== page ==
Your teen has just finished their time in rehab and a whole new world lies ahead. Walking out the door isn’t the end of the journey, however. The moment rehab ends is the moment your role becomes of the utmost importance. You are the guidepost. You are the support system your child needs to continue their success. As a parent, you may be thinking of any and all ways to help, scouring every resource for suggestions. Some may seem far off the mark, but there are plenty of easy options that are well within reach. Take a look at these 3 simple ways to support your teen post-rehab.
1) Be open to conversation
In this age of social media, the lines of communication between parents and children have become severely displaced. There is no need to be face-to-face for anything, be it a simple “what’s for dinner?” or a full-fledged fight. Every thought can be sent via text or email, completely avoiding any actual contact. Many times, it is this that aided in your teen’s addiction to begin with. Conversation is key. Conversation creates intimate connections that humans, not just vulnerable teens, crave. Show your teen than you are willing to give them a loving, non-judgmental ear. Not to mention, having consistent conversations will enable you to keep closer track of what is going on in their life.
2) Find creative outlets
If your teen was not already involved in some sort of art, enroll them in a class or find a club that sparks their creative side. Many of the arts – dance, drawing, painting, music, etc. – are outlets of emotion for those involved. What participants cannot say, they express through their art. Teens that have had a traumatic experience and have gone to rehab will have a lot of emotions to continue working through. Allow them to experiment with various art forms and it will give them major mood boosting benefits and the opportunity to fill a void in expression they may not have realized.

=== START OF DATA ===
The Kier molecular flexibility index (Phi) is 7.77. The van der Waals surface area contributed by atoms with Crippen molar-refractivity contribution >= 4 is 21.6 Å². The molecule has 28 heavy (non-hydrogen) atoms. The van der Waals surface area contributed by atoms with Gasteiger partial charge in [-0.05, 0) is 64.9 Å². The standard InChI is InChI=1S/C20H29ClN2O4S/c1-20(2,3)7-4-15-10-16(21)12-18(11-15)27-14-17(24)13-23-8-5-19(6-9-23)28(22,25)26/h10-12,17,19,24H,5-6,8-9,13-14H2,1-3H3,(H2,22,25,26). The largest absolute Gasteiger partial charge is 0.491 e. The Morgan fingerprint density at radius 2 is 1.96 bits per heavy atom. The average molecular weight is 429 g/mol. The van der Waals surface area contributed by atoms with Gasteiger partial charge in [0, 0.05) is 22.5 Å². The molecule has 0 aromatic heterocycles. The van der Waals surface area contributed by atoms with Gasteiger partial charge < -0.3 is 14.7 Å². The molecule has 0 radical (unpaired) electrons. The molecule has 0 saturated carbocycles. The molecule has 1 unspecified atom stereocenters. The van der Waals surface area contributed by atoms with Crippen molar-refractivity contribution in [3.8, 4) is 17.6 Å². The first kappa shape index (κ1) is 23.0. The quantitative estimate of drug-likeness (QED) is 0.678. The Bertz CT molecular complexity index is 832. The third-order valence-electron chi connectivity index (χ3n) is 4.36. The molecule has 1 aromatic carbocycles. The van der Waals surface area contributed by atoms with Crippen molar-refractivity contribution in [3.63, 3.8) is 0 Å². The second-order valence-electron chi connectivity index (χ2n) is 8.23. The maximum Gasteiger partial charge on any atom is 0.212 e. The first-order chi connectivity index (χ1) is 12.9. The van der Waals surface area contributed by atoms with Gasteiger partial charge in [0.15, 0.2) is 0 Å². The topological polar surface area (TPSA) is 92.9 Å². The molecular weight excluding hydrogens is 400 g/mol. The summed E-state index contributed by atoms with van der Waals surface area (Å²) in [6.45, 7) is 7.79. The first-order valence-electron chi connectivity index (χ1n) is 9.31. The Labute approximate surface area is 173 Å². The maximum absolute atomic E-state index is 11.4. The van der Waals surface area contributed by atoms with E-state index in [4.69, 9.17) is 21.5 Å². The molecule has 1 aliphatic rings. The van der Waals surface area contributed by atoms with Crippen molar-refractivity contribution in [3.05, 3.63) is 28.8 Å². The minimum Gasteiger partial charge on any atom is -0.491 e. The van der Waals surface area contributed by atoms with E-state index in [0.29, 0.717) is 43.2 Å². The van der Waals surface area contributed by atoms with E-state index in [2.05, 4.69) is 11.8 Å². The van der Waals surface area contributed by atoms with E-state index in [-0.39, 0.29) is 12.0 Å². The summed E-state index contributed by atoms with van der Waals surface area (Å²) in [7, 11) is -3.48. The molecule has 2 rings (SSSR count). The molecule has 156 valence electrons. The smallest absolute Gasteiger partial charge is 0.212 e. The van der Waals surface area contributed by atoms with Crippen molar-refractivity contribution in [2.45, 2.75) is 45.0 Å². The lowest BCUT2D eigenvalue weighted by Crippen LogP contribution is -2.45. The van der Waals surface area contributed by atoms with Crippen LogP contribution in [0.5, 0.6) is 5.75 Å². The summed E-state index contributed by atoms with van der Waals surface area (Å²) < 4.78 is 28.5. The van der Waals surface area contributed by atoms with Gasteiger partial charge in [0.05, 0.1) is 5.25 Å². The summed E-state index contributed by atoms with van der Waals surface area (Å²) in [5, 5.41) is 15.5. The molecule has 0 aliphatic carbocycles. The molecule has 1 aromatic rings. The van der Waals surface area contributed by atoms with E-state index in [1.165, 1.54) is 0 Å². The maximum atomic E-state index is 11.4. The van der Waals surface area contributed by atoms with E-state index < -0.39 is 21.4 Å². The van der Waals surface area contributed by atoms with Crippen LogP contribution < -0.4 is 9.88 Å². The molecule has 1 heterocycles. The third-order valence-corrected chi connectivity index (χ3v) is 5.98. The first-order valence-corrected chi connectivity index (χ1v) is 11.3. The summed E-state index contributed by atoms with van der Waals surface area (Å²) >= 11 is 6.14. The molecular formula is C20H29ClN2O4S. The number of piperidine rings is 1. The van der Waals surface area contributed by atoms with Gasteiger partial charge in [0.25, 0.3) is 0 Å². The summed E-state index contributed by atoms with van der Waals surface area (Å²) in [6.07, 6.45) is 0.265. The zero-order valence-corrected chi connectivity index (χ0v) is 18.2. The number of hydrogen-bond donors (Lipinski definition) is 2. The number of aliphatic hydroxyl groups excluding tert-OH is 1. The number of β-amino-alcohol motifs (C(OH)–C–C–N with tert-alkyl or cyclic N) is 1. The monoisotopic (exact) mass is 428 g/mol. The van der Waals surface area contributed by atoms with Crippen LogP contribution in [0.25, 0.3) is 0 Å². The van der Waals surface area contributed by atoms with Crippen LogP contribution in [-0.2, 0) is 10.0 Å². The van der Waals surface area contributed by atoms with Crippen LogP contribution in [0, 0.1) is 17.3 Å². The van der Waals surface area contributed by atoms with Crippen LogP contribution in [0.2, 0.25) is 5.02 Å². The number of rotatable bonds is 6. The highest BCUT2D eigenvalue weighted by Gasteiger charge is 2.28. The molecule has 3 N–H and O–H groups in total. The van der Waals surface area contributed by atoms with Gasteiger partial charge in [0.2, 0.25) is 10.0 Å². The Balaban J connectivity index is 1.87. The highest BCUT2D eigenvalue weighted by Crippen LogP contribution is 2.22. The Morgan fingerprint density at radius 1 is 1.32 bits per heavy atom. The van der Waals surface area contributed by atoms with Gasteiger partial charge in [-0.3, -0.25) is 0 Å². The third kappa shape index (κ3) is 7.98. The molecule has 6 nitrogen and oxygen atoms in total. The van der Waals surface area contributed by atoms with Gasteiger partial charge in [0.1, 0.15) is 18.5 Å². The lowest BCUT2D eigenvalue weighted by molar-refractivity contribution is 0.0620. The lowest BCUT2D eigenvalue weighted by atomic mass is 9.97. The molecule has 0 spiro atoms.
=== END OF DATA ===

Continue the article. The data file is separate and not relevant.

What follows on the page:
3) Join a support group
You may be thinking that your teen needs to join a support group, but this is meant for parents. Staying strong for a teen going through rehab or just exiting a rehab program is difficult enough. Not only does your child need a little extra self-care, so do you. As with most troubling situations, having a small group who are also coping with similar problems can really lighten the emotional load. Other parents can offer insights and ideas or introduce new pathways that may just be the right fit for your own teen.
Parents, you are not alone! You brought a child into the world, who, no matter the boundaries, will look to you for advice, support, and love for the rest of their lives. It is up to you to hold up your end of the bargain and fight for their success. You are on the same team and your team is in it to win! Not only does the prize include an addiction-free life, but it means a stronger connection with the one you love most.
About The Author
Alyson Monaco is a professional dancer by trade, performing, teaching, and choreographing out of her home base of New Jersey. A former dance major at the Boston Conservatory, her love of how the body moves led her to become a Certified Personal Trainer and Group Fitness Instructor through AFAA. She is currently pursuing her teaching certification in dance. Alyson loves working one on one with people of all ages and abilities, and truly enjoys helping people find a better quality of life.